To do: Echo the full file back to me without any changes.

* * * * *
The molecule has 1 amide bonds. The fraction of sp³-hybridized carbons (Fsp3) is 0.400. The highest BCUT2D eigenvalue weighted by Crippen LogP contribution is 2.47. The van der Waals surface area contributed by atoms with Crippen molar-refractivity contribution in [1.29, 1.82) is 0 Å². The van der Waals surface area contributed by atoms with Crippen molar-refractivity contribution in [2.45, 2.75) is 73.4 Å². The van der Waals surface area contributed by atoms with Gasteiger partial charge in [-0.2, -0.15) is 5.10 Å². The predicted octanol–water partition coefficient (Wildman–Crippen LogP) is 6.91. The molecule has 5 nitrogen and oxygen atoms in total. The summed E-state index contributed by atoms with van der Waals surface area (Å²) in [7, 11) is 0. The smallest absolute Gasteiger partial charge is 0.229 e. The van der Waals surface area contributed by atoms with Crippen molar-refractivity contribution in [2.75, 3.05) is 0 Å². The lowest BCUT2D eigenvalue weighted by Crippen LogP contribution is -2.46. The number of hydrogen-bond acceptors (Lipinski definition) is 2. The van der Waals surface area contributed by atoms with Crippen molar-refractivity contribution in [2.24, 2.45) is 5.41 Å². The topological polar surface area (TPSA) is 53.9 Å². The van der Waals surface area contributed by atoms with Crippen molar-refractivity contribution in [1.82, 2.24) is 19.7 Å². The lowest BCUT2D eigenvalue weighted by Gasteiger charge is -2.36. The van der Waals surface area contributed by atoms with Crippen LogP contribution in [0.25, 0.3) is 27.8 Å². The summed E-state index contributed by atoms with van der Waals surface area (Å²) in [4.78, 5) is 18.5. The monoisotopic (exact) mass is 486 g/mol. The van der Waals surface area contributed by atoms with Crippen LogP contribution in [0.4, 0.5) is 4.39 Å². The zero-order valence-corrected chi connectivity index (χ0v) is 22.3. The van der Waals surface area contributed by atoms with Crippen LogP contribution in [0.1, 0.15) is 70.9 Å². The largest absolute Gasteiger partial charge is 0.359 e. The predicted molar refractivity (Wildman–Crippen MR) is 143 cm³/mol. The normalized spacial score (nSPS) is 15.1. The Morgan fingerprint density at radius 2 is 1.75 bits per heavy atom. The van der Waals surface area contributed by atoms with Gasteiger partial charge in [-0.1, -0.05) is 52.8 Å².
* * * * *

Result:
The molecule has 1 amide bonds. The fraction of sp³-hybridized carbons (Fsp3) is 0.400. The highest BCUT2D eigenvalue weighted by Crippen LogP contribution is 2.47. The van der Waals surface area contributed by atoms with Crippen molar-refractivity contribution in [1.29, 1.82) is 0 Å². The van der Waals surface area contributed by atoms with Crippen molar-refractivity contribution in [2.45, 2.75) is 73.4 Å². The van der Waals surface area contributed by atoms with Gasteiger partial charge in [-0.2, -0.15) is 5.10 Å². The predicted octanol–water partition coefficient (Wildman–Crippen LogP) is 6.91. The molecule has 5 nitrogen and oxygen atoms in total. The summed E-state index contributed by atoms with van der Waals surface area (Å²) in [7, 11) is 0. The smallest absolute Gasteiger partial charge is 0.229 e. The van der Waals surface area contributed by atoms with Crippen molar-refractivity contribution in [2.75, 3.05) is 0 Å². The lowest BCUT2D eigenvalue weighted by Crippen LogP contribution is -2.46. The number of hydrogen-bond acceptors (Lipinski definition) is 2. The van der Waals surface area contributed by atoms with Crippen molar-refractivity contribution in [2.24, 2.45) is 5.41 Å². The topological polar surface area (TPSA) is 53.9 Å². The van der Waals surface area contributed by atoms with Crippen molar-refractivity contribution in [1.82, 2.24) is 19.7 Å². The lowest BCUT2D eigenvalue weighted by Gasteiger charge is -2.36. The van der Waals surface area contributed by atoms with Crippen LogP contribution in [0.25, 0.3) is 27.8 Å². The summed E-state index contributed by atoms with van der Waals surface area (Å²) in [4.78, 5) is 18.5. The monoisotopic (exact) mass is 486 g/mol. The van der Waals surface area contributed by atoms with Crippen LogP contribution in [0.4, 0.5) is 4.39 Å². The zero-order valence-corrected chi connectivity index (χ0v) is 22.3. The van der Waals surface area contributed by atoms with Crippen LogP contribution in [0.1, 0.15) is 70.9 Å². The largest absolute Gasteiger partial charge is 0.359 e. The predicted molar refractivity (Wildman–Crippen MR) is 143 cm³/mol. The normalized spacial score (nSPS) is 15.1. The Morgan fingerprint density at radius 2 is 1.75 bits per heavy atom. The van der Waals surface area contributed by atoms with Gasteiger partial charge in [-0.1, -0.05) is 52.8 Å².